Drug Testing of Candidates Struck Down by High Court
By Joan Biskupic
States may not force political candidates to take drug tests, the Supreme Court ruled yesterday, striking down a Georgia law as mere symbolism.
By an 8 to 1 vote, the justices said Georgia's law violated the Fourth Amendment's protection against unreasonable search and seizure. The law said that candidates who refused to submit to a drug test or who tested positive for illegal drugs could not be placed on the ballot.
"However well-meant," Justice Ruth Bader Ginsburg wrote for the court, acknowledging the nation's problem of illicit drug use, "the candidate drug test Georgia has devised diminishes personal privacy for a symbol's sake."
The ruling was a triumph for opponents of broad-scale government drug testing, an increasingly common practice in an era of heightened concern for narcotics abuse. However, the court emphasized that the unique Georgia law, covering the governor, lieutenant governor, other top officials, judges and legislators, was not enacted in response to any reported illegal drug use among politicians. When the risk to public safety is real, the justices said, blanket searches would be allowed.
The court traditionally has forbidden states to search an individual unless the person is suspected of wrongdoing. (Requiring a urine specimen is a "search" under the Fourth Amendment, according to prior rulings.) But, in the interest of public safety, the court since 1989 has upheld drug testing, without any individualized suspicion, for railroad workers, Customs Service agents and student athletes. Yesterday's ruling marked the first time in recent years the court has invalidated a drug test that was touted as weakening the scourge of drugs.
"This is a small victory for liberty," declared Walker L. Chandler, a Libertarian Party candidate for lieutenant governor who challenged the 1990 Georgia law and defended himself before the high court. "They haven't overruled other kinds of drug testing. You can't relax your vigilance, even for one day."
The American Civil Liberties Union was more enthusiastic, saying the decision "sends a strong message, especially from a court that is not normally sympathetic to Fourth Amendment claims. The drug testing program in this case was never anything more than political grandstanding."
Georgia Attorney General Michael J. Bowers called the ruling unfortunate, saying, "Even if it's symbolic, the people of Georgia should be able to say that just for this one time we want [candidates] to show they are drug-free." The case had been closely watched by other state officials, and Bowers noted that the decision in Chandler v. Miller obviously will discourage other states from following Georgia's lead.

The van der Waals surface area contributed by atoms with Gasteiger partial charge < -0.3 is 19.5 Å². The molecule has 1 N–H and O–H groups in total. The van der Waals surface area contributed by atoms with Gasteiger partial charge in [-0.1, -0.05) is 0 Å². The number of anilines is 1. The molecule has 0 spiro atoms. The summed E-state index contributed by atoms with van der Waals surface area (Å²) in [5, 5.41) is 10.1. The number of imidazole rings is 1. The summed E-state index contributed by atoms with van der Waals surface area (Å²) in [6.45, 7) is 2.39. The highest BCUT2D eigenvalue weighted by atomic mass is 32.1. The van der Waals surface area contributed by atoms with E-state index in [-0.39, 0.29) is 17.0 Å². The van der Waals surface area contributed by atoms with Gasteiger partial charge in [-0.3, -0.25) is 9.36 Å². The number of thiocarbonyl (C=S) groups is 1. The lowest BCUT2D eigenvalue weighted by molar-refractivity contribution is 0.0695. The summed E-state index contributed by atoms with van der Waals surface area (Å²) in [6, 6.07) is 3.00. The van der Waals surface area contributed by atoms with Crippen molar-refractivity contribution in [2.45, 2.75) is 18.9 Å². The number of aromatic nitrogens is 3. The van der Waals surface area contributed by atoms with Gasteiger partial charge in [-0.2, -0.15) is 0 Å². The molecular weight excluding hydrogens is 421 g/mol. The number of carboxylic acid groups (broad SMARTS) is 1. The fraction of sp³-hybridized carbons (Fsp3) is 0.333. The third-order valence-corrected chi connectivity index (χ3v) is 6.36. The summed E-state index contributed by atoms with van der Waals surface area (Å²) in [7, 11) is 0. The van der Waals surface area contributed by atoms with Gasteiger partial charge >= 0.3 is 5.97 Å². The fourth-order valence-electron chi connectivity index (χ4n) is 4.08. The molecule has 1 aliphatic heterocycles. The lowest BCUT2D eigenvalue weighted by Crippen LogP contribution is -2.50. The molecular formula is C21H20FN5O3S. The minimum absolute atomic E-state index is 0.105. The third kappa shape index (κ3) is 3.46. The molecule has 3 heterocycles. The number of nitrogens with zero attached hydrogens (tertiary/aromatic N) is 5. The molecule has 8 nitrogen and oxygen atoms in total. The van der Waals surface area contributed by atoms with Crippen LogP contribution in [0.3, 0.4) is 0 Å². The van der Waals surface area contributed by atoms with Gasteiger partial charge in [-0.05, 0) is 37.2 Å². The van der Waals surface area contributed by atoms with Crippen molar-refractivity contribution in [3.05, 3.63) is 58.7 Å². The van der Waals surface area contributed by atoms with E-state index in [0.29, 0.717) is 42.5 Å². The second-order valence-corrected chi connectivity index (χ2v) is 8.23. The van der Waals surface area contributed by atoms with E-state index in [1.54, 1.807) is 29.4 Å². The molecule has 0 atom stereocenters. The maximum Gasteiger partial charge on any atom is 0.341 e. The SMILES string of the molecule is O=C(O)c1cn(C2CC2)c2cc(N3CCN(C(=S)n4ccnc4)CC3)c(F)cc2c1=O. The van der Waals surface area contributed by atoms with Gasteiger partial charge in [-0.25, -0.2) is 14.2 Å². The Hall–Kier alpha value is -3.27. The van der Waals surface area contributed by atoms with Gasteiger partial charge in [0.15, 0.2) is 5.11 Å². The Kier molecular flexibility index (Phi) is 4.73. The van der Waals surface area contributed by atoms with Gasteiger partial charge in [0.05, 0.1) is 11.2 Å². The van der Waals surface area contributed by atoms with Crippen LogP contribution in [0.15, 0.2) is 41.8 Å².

Only Chief Justice William H. Rehnquist dissented yesterday. He emphasized America's drug problems and said states should not have to wait for a known drug addict to run for office before passing a law to prevent such situations.
In a filing to the Supreme Court, Georgia officials tried to defend their statute by pointing in part to D.C. Mayor Marion Barry, who was convicted of cocaine possession in 1990. Georgia said the urinalysis requirement could deter unlawful drug users from becoming candidates and winning office. But Ginsburg said no concrete danger or special need had been established to require an exception to the general rule that government cannot search someone without individual suspicion.
"Georgia asserts no evidence of a drug problem among the state's elected officials, [and] those officials typically do not perform high-risk, safety-sensitive tasks," she said. In a portion of her opinion read from the bench, Ginsburg added that Georgia's program is not even effectively designed to identify candidates who use illegal drugs, saying, "The test date is picked by the candidate, so all but the uncontrollably addicted could escape detection."
Lower courts had upheld the state law, saying government interests outweighed individual expectations of privacy and relying primarily on rulings allowing drug testing for public safety officers. Yesterday, Ginsburg emphasized the differences between those cases and that of Chandler, who had passed his drug test and ran unsuccessfully for lieutenant governor.
In a 1989 case, the court upheld a federal requirement that railroad employees be tested for drug and alcohol use after major accidents. Ginsburg noted that the court said railroad employees, who work in an industry heavily regulated to ensure safety, had diminished expectations of privacy. Overriding safety interests were evident, she said.
Similarly, in a 1989 decision allowing mandatory drug testing by the Customs Service for jobs involving drug interdiction or the carrying of firearms, the government wanted to assure that such front-line employees were not drug users.
In 1995, the court permitted public schools to test student athletes for drugs, and Ginsburg noted yesterday the importance of deterring narcotics use by schoolchildren and the risk of injury by drugged student athletes.
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